Trying to understand Sierra Madre’s UUT - The City of Sierra Madre, through its taxpayer-funded literature, has created near hysteria regarding the fate of city services if a 67 percent increase in the Utility User Tax (UUT) does not get voter approval.
There are several things that residents don’t understand. One is that even with the UUT increase, the city’s projected budget deficit will only be covered for one year. During the second and subsequent years, the city budget will once again have deficits if nothing changes in the way the city provides services. In other words, a permanent tax increase for a temporary solution. Another thing residents don’t realize is that the information about contracting police services, appearing on the front page of the city’s informational brochure, has been radically distorted.
The numbers reflected on the brochure in no way resemble the figures presented last fall to the committee I served on that reviewed contract proposals from the Sheriff’s Department. Residents don’t realize these things because none of them attended the review committee meetings when the hard numbers were examined.
All three contract proposals would save the city money. It is only after first-year considerations, unnecessary position retentions and a lot of creative math that the city shows contracting to be more expensive. The only way the page-one brochure numbers could be accurate is if they include the considerations, the unnecessary city staff position, the 5 percent hypothetical county rate increase plus the actual 4 percent increase for the Sheriff’s Department in the next fiscal year.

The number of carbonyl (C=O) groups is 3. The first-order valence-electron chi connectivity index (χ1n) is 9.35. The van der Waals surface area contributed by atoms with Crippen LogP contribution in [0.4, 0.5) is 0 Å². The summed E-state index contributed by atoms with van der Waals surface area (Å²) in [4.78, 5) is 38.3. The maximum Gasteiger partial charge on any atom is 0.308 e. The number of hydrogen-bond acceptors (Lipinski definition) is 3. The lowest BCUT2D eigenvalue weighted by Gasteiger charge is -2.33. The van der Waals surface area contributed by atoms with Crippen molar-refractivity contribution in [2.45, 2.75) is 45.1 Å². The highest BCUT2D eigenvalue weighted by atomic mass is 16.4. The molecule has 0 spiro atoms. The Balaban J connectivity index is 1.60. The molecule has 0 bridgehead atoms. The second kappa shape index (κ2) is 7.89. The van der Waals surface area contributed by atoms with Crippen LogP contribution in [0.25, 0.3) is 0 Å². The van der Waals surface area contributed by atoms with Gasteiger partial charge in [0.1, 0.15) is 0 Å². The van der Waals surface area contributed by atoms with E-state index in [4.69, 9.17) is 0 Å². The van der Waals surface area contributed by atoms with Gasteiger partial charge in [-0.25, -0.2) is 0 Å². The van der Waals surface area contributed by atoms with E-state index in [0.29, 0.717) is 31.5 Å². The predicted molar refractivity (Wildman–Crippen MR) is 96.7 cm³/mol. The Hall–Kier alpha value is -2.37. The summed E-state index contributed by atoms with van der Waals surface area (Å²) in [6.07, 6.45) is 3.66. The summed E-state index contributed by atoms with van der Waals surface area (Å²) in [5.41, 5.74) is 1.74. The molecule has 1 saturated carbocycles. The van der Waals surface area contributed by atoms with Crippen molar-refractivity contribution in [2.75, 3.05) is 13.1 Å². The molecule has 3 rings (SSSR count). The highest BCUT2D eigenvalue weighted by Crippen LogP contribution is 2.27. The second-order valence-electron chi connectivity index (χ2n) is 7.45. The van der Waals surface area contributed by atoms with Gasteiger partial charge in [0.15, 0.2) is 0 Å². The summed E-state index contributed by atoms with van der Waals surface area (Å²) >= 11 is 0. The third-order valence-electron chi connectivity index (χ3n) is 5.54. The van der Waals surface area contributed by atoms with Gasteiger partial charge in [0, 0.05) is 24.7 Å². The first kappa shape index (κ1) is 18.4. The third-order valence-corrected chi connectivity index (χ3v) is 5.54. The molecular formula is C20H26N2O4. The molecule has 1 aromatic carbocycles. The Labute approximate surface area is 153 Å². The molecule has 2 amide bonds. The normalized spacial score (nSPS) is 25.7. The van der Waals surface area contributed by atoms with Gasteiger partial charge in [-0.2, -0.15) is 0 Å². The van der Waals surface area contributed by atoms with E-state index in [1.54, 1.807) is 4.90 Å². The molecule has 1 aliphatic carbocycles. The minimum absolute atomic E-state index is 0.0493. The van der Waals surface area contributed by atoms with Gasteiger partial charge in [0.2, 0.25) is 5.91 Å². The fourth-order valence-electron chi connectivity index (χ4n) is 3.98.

The fine print on the brochure says none of these are part of the calculation. That’s impossible. And the higher UUT will not provide the money that would be needed to increase salaries above the current levels which is said to be the primary cause of the recruiting and retention problems in the police department.
The UUT measure is deflecting attention from what is truly a more worrisome problem; that being the pension debt the city has accumulated. As of July 2014, that debt was $9 million. Today, two years later, it is higher. And that number will keep growing as long as the city continues to provide all of its own services, with its own employees on its own payroll. At some point, that debt will reach a point where the city might have to declare bankruptcy, or worse, be forced to liquidate its assets to pay off that debt and then disincorporate. No one would want to see that happen.
Sierra Madre residents need to think about the long-term consequences when they vote on Measure UUT. Do they want a permanent 67 percent tax increase that won’t solve the problems, or let the tax sunset to 6 percent as scheduled and force the solutions to begin now.
— Don Handley, Sierra Madre
Another $2,000 from the Sierra Madre Police Association
As far as I can tell they're up to $4,000 now. A relatively small amount when you figure in the many millions of dollars in unfunded pension debt you are going to be expected to pay them over the next few years. Get ready to dig deep.